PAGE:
A social stigma is defined by Webster’s as the extreme disapproval of (or discontent with) a person or group on socially characteristic grounds that are perceived, and serve to distinguish them, from other members of a society. For many men and some women, being a guy who enjoys boy bands and/or even female pop artists like Katy Perry is considered a social stigma. They perceive these men as enjoying something that they believe was never intended to entertain them, and because they feel those men are in the wrong they also infer something must be wrong with them. Maybe they have a different sexual orientation, or maybe they are simply more feminine than your stereotypical alpha male, but whatever the case this perceived stigma leads many to put down those who are willing to admit they enjoy music from groups such as One Direction. I’ve experienced it all my life, from being the so-called ‘faggot’ in high school who enjoyed the same music as many of my female classmates, to being asked “where if your vagina?” when caught singing along with top 40 radio in a public place. I used to internalize these thoughts, and for a while I questioned if maybe something really were wrong with me, but as I grew older I learned you cannot let the outside world dictate what you enjoy. You have to be yourself, always.
Here’s the thing: If I had listened to every person who told me it was uncool or unacceptable to like the things I liked then I would never have the career in music I do today. The life I have today was built by staying true to myself, and though it was never easy to be the only guy in Southwest Michigan who knew every word to the Backstreet Boys’ catalog it was worth every insult endured to be where I am today. You might not want to work in music marketing and you might not even have ambitions of getting into the world of entertainment, but I can promise you wherever you go in life will be infinitely better if you learn to stay true to who you are no matter what. This may sound cheesy or old fashioned, but you are an incredibly unique being that will never be replicated and that is something you should take great pride in. Your personality is entirely your own, and you should embrace it. Friends, love, and success will all follow.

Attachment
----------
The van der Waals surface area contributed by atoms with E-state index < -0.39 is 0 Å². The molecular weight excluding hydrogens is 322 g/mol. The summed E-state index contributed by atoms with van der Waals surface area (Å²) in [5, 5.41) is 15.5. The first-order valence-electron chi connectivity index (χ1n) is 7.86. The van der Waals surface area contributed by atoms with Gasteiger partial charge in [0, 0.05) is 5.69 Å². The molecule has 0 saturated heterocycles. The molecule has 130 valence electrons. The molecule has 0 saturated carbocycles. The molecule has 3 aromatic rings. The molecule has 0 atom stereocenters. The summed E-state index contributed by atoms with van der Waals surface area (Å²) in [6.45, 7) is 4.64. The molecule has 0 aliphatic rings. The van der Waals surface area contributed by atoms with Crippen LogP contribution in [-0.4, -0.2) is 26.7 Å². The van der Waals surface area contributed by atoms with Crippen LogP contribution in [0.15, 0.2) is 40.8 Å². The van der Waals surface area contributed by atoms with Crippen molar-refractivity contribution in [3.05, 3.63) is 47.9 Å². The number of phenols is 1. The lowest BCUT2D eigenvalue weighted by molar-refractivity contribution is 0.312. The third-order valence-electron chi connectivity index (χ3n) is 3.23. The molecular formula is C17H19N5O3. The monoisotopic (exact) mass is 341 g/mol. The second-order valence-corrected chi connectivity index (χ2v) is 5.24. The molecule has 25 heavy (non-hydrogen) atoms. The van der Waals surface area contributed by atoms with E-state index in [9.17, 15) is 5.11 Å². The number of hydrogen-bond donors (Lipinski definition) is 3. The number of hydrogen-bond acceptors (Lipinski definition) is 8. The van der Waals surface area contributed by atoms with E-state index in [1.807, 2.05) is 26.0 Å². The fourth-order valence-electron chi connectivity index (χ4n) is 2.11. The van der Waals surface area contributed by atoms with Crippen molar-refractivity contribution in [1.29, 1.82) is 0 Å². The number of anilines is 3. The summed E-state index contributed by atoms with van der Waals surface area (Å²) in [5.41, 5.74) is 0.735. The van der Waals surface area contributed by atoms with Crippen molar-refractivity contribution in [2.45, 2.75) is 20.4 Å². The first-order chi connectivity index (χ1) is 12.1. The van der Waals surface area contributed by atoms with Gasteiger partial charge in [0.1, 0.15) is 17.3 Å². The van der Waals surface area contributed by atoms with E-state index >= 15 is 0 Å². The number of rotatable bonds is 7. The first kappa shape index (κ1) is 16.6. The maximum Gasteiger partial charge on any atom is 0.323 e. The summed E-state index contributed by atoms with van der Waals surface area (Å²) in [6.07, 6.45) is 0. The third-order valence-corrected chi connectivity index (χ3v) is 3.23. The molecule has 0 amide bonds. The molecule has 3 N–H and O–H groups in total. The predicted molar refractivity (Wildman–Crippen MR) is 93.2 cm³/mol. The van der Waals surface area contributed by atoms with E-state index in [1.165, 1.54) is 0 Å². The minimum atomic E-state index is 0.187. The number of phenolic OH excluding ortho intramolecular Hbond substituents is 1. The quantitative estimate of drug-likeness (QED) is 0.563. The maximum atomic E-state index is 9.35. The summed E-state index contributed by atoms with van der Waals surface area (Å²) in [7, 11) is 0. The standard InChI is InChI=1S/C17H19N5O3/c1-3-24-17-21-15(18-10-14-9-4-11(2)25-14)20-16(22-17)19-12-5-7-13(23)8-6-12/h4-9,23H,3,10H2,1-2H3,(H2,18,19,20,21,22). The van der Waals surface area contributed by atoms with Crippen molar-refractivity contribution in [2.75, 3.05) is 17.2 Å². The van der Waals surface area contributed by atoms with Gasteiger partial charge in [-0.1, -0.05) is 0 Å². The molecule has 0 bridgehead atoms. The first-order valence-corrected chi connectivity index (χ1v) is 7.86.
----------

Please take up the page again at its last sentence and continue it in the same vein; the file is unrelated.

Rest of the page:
I don’t expect my journey to inspire others to begin taking One Direction more seriously, even though I would love it if that were to happen, but I do hope that you understand why I felt compelled to share my experiences as a male fan of music made by boy bands with the world. There is so much wonderful art and music to be experienced in this life, and the vast majority of it is not made with any one gender or sexual orientation in mind. It’s made because someone felt compelled to share their experiences with the rest of existence, and like all of us those creators are simply hoping to connect with someone who is willing to listen. One Direction may connect largely with females between the ages of 12 and 22, but that doesn’t mean those are the only people who can enjoy their music. Everyone is welcome to enjoy what they create, and if you approach their albums with an open mind I have a hard time believe you will walk away having had anything other than a good time. But even if you did, at least you would have given the group a fair chance, and that is more than most are ever willing to do (mostly because they are afraid of how other will react).
Don’t let anyone tell you what you can and cannot enjoy. Explore everything you can get your hands on, form your own opinions, and never be afraid to stand up for yourself. If outsiders don’t get it, that is on them and not you. Never forget that.
James Shotwell is the Marketing Coordinator for Haulix. He is also a professional entertainment critic, covering both film and music, as well as the co-founder of Antique Records. Feel free to tell him you love or hate the article above by connecting with him on Twitter. Bonus points if you introduce yourself by sharing your favorite Simpsons character.